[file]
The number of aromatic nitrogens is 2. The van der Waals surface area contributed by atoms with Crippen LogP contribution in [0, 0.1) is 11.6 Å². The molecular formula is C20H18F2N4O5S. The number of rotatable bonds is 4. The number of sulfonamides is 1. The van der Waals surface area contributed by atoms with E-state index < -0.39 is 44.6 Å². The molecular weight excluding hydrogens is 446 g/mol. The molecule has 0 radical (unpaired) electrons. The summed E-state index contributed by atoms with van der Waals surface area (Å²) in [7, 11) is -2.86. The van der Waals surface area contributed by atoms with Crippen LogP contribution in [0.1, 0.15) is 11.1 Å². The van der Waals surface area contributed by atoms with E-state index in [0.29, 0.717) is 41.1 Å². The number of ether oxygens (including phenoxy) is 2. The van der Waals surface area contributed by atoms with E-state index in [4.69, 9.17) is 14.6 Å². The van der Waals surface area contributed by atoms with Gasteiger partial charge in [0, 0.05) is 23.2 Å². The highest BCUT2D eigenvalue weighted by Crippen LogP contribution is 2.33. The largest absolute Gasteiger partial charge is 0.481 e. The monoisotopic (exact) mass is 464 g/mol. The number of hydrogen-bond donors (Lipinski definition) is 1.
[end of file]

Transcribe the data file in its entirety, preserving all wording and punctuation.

The number of aromatic nitrogens is 2. The van der Waals surface area contributed by atoms with Crippen LogP contribution in [0, 0.1) is 11.6 Å². The molecular formula is C20H18F2N4O5S. The number of rotatable bonds is 4. The number of sulfonamides is 1. The van der Waals surface area contributed by atoms with E-state index < -0.39 is 44.6 Å². The molecular weight excluding hydrogens is 446 g/mol. The molecule has 0 radical (unpaired) electrons. The summed E-state index contributed by atoms with van der Waals surface area (Å²) in [7, 11) is -2.86. The van der Waals surface area contributed by atoms with Crippen LogP contribution in [0.1, 0.15) is 11.1 Å². The van der Waals surface area contributed by atoms with E-state index in [0.29, 0.717) is 41.1 Å². The number of ether oxygens (including phenoxy) is 2. The van der Waals surface area contributed by atoms with E-state index in [4.69, 9.17) is 14.6 Å². The van der Waals surface area contributed by atoms with Gasteiger partial charge in [0, 0.05) is 23.2 Å². The highest BCUT2D eigenvalue weighted by Crippen LogP contribution is 2.33. The largest absolute Gasteiger partial charge is 0.481 e. The monoisotopic (exact) mass is 464 g/mol. The number of hydrogen-bond donors (Lipinski definition) is 1.